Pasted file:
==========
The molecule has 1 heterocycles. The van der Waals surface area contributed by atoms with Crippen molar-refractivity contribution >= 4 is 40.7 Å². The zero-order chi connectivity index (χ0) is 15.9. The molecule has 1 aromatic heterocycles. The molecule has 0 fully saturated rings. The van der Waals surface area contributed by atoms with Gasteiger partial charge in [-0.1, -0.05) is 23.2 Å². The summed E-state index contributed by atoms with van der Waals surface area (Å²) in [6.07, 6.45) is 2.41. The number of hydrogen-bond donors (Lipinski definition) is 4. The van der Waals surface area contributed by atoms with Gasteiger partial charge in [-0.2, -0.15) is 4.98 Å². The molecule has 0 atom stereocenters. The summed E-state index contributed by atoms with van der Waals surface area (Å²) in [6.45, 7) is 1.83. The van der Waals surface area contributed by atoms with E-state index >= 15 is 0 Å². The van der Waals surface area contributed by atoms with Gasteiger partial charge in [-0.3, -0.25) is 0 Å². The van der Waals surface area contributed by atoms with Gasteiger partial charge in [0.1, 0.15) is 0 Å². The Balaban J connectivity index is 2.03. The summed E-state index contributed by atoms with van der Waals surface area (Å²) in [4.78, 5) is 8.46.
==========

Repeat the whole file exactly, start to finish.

The molecule has 1 heterocycles. The van der Waals surface area contributed by atoms with Crippen molar-refractivity contribution >= 4 is 40.7 Å². The zero-order chi connectivity index (χ0) is 15.9. The molecule has 1 aromatic heterocycles. The molecule has 0 fully saturated rings. The van der Waals surface area contributed by atoms with Gasteiger partial charge in [-0.1, -0.05) is 23.2 Å². The summed E-state index contributed by atoms with van der Waals surface area (Å²) in [6.07, 6.45) is 2.41. The number of hydrogen-bond donors (Lipinski definition) is 4. The van der Waals surface area contributed by atoms with Gasteiger partial charge in [-0.2, -0.15) is 4.98 Å². The molecule has 0 atom stereocenters. The summed E-state index contributed by atoms with van der Waals surface area (Å²) in [6.45, 7) is 1.83. The van der Waals surface area contributed by atoms with E-state index >= 15 is 0 Å². The van der Waals surface area contributed by atoms with Gasteiger partial charge in [-0.3, -0.25) is 0 Å². The van der Waals surface area contributed by atoms with Gasteiger partial charge in [0.1, 0.15) is 0 Å². The Balaban J connectivity index is 2.03. The summed E-state index contributed by atoms with van der Waals surface area (Å²) in [4.78, 5) is 8.46.